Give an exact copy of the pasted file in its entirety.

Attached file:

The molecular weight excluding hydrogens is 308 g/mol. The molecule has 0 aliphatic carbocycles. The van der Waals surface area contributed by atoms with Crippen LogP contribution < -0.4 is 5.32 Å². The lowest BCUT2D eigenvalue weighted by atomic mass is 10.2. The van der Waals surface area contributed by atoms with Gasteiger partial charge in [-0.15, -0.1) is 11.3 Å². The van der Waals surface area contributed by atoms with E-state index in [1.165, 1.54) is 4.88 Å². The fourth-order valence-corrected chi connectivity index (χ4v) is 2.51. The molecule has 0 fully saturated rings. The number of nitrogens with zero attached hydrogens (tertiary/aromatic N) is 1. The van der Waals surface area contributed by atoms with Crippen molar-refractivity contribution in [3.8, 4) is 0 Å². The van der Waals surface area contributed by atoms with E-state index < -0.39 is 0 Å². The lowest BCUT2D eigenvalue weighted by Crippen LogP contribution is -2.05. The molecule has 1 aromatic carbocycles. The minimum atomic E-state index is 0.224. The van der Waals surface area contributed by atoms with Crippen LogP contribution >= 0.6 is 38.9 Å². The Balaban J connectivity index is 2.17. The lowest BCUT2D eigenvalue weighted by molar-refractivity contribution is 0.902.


The molecular weight excluding hydrogens is 308 g/mol. The molecule has 0 aliphatic carbocycles. The van der Waals surface area contributed by atoms with Crippen LogP contribution < -0.4 is 5.32 Å². The lowest BCUT2D eigenvalue weighted by atomic mass is 10.2. The van der Waals surface area contributed by atoms with Gasteiger partial charge in [-0.15, -0.1) is 11.3 Å². The van der Waals surface area contributed by atoms with E-state index in [1.165, 1.54) is 4.88 Å². The fourth-order valence-corrected chi connectivity index (χ4v) is 2.51. The molecule has 0 fully saturated rings. The number of nitrogens with zero attached hydrogens (tertiary/aromatic N) is 1. The van der Waals surface area contributed by atoms with Crippen molar-refractivity contribution in [3.8, 4) is 0 Å². The van der Waals surface area contributed by atoms with E-state index < -0.39 is 0 Å². The lowest BCUT2D eigenvalue weighted by Crippen LogP contribution is -2.05. The molecule has 1 aromatic carbocycles. The minimum atomic E-state index is 0.224. The van der Waals surface area contributed by atoms with Crippen LogP contribution >= 0.6 is 38.9 Å². The Balaban J connectivity index is 2.17. The lowest BCUT2D eigenvalue weighted by molar-refractivity contribution is 0.902.